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Surgery. 1984 Oct;96(4):764-9.

Adult respiratory distress syndrome: improved oxygenation during high-frequency jet ventilation/continuous positive airway pressure.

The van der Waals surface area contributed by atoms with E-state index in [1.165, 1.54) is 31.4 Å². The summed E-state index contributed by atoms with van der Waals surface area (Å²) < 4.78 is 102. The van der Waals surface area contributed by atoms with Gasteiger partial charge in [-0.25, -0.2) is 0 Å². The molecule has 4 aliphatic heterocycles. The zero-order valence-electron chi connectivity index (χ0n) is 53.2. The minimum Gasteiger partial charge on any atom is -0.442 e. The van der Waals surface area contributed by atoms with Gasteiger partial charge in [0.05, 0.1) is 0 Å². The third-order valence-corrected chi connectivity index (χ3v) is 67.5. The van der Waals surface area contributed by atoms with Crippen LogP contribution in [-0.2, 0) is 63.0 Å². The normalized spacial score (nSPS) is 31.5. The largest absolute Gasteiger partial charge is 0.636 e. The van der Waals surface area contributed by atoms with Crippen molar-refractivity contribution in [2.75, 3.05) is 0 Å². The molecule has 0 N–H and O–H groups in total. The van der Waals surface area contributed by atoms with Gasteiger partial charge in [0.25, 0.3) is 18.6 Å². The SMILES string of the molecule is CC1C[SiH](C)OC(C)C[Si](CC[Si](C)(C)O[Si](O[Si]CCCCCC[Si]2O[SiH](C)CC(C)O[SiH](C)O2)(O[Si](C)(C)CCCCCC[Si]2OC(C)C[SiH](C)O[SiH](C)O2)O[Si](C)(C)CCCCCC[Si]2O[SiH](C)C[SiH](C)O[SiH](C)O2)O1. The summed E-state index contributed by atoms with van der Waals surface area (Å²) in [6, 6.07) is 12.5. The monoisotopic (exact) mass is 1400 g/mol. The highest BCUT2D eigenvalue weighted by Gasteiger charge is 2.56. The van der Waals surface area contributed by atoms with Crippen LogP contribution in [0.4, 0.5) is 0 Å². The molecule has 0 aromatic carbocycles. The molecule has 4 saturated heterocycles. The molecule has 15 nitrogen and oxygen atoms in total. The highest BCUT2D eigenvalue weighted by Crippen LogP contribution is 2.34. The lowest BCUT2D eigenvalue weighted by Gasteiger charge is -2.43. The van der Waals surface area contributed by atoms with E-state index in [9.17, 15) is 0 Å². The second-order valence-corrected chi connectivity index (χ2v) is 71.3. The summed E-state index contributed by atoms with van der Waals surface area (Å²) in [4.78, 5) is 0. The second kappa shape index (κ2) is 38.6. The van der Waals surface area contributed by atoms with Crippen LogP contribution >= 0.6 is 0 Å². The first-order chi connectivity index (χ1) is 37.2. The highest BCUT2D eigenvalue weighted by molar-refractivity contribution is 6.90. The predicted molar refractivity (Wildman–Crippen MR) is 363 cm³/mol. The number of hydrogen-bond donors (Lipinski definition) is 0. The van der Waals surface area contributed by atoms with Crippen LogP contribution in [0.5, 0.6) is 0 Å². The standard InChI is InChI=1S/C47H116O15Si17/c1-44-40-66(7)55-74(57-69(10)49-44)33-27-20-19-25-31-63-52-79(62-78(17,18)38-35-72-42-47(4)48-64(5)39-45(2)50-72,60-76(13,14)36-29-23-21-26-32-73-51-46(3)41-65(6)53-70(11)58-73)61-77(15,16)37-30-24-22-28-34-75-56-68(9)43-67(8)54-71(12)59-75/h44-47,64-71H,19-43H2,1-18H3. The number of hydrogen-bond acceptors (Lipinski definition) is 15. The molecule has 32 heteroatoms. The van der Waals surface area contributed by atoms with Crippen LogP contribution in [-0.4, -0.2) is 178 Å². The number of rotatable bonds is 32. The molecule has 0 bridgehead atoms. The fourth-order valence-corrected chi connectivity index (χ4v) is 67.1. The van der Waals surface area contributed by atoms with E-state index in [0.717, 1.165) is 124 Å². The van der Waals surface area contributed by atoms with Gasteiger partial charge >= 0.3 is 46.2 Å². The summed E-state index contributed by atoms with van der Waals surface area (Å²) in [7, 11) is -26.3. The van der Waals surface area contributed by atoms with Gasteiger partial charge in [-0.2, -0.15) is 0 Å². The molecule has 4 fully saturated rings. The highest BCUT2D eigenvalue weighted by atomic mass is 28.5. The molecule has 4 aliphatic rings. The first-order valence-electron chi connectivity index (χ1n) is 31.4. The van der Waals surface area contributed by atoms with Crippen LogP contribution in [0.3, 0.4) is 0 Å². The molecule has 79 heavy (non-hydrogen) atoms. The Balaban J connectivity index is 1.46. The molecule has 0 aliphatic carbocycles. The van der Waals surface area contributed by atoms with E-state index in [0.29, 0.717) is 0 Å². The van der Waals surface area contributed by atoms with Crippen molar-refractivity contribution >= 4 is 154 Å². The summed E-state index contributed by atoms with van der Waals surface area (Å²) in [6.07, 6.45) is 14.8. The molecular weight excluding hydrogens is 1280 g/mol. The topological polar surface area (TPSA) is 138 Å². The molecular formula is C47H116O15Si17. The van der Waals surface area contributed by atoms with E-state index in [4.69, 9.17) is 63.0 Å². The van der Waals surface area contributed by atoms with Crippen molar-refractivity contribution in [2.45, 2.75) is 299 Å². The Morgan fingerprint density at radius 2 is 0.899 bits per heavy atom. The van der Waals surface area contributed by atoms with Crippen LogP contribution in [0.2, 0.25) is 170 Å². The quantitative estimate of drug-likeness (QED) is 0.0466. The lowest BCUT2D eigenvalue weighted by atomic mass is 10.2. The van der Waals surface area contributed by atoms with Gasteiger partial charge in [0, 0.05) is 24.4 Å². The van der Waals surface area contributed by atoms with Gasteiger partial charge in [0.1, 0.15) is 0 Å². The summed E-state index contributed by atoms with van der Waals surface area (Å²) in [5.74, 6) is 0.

The role of high-frequency jet ventilation (HFJV)/continuous positive airway pressure (CPAP) and HFJV/intermittent mandatory ventilation (IMV) in the treatment of surgical patients with the adult respiratory distress syndrome were evaluated. To compare the efficacy of HFJV to IMV at a constant FiO2 and positive end-expiratory pressure, patients in surgical intensive care were randomized to receive IMV/CPAP therapy or one of three modes of HFJV: (1) HFJV/CPAP alone, (2) HFJV/CPAP + IMV (1), or (3) HFJV/CPAP + IMV (2). Each patient served as his own control. During comparison of HFJV/CPAP + IMV (1) to HFJV/CPAP + IMV (2) (n = 9) and HFJV/CPAP to HFJV/CPAP + IMV (1) (n = 7), cardiac output, PaCO2, PaO2, PvO2, and variables consisting of intrapulmonary shunt fraction (Qsp/Qt), PaO2/FiO2 ratio, and A-a gradient were calculated. The subgroup placed on HFJV/CPAP demonstrated a fall in PaO2 of 13 torr (p = NS; n = 5). HFJV/CPAP + IMV (1) compared with HFJV/CPAP significantly (p less than 0.005) increased PaO2 by 52 +/- 24 torr and decreased Qsp/Qt by 8.9 +/- 1.0 (p less than 0.025). Cardiac output remained unchanged. Comparison of HFJV/CPAP + IMV (2) to HFJV/CPAP + IMV (1) demonstrated a significant improvement in oxygenation (p less than 0.025), but of lesser magnitude (8.4 +/- 11 torr). PaO2/FiO2 ratio and A-a gradient improved in both IMV (1) and IMV (2) subgroups. Oxygenation and ventilation/perfusion (V/Q) matching significantly improved with HFJV/CPAP + IMV (1), to a greater magnitude than with HFJV/CPAP + IMV (2) or HFJV/CPAP alone, and was the preferred method of ventilatory support.

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